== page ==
Effects of MgO and Mg(OH)2 Microparticle Foliar Treatment

on Tomato PR Gene Expression and Leaf Microbiome

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Effects of Magnesium Oxide and Magnesium Hydroxide Microparticle Foliar Treatment

by Aggeliki Andreadelli, Spyros Petrakis, Antiopi Tsoureki, George Tsiolas, Sofia Michailidou, Penelope Baltzopoulou, Robert van Merkestein, Philip Hodgson, Mark Sceats, George Karagiannakis, Antonios M. Makris

Institute of Applied Biosciences, Centre for Research & Technology, Hellas (CERTH), 570 01 Thessaloniki, Greece

Chemical Process & Energy Resources Institute, Centre for Research & Technology, Hellas (CERTH), 570 01 Thessaloniki, Greece

Calix Limited, Pymble, NSW 2073, Australia

Academic Editor: Tim J. Dumonceaux

Microorganisms 20219(6), 1217; https://doi.org/10.3390/microorganisms9061217

Received: 19 April 2021 / Revised: 31 May 2021 / Accepted: 2 June 2021 / Published: 4 June 2021

(This article belongs to the Section Environmental Microbiology)



Recently, metal oxides and magnesium hydroxide nanoparticles (NPs) with high surface-to-volume ratios were shown to possess antibacterial properties with applications in biomedicine and agriculture. To assess recent observations from field trials on tomatoes showing resistance to pathogen attacks, porous micron-scale particles composed of nano-grains of MgO were hydrated and sprayed on the leaves of healthy tomato (Solanum lycopersicum) plants in a 20-day program. The results showed that the spray induced (a) a modest and selective stress gene response that was consistent with the absence of phytotoxicity and the production of salicylic acid as a signalling response to pathogens; (b) a shift of the phylloplane microbiota from near 100% dominance by Gram (−) bacteria, leaving extremophiles and cyanobacteria to cover the void; and (c) a response of the fungal leaf phylloplane that showed that the leaf epiphytome was unchanged but the fungal load was reduced by about 70%. The direct microbiome changes together with the low level priming of the plant’s immune system may explain the previously observed resistance to pathogen assaults in field tomato plants sprayed with the same hydrated porous micron-scale particles.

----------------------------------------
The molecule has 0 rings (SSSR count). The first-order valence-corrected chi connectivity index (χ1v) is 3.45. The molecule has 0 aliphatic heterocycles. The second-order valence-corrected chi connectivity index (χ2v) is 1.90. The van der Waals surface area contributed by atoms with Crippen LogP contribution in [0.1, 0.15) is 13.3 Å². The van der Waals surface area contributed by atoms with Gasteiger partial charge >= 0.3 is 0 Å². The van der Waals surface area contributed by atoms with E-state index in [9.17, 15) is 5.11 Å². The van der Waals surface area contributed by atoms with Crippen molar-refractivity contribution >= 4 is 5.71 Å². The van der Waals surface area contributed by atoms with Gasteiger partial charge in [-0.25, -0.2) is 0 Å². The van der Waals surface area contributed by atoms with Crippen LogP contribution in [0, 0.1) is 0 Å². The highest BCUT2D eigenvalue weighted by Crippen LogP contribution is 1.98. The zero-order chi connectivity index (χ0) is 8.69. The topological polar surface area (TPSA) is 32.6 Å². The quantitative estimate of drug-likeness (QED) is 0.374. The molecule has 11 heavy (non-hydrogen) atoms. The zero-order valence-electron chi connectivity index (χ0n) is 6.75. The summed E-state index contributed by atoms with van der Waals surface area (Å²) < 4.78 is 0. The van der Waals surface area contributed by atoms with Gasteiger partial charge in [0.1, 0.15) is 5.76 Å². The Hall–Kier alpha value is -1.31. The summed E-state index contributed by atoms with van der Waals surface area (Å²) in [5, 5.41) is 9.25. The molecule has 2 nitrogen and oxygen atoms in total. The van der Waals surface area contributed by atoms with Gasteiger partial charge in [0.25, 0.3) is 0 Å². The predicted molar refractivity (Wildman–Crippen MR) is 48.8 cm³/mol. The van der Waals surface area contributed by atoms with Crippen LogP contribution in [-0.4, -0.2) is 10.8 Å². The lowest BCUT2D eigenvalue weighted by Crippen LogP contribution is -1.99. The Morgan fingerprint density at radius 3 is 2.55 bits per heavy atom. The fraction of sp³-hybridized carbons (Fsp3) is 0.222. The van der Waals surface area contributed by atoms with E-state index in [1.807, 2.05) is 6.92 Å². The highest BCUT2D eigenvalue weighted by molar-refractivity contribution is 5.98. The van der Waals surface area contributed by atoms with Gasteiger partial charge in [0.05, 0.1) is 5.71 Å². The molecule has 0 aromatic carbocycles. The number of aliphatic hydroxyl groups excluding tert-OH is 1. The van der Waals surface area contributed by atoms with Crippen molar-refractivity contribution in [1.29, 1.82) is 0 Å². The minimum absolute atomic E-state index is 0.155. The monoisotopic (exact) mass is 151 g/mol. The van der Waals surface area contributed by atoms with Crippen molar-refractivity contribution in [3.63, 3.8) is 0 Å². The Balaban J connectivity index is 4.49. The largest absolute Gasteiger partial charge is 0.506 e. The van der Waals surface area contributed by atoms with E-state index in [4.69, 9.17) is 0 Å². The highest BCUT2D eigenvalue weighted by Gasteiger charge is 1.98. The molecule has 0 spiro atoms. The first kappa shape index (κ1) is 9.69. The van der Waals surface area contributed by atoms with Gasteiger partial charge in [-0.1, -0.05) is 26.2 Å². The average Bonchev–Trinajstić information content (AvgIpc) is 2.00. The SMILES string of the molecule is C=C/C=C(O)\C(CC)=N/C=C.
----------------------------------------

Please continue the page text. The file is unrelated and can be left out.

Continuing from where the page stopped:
Keywords: MgO nanoparticles; Mg(OH)2 nanoparticles; porous micron particles (PMP); Mg(OH)2 adhesion; plant signalling; leaf microbiome; antibacterial; crop protection


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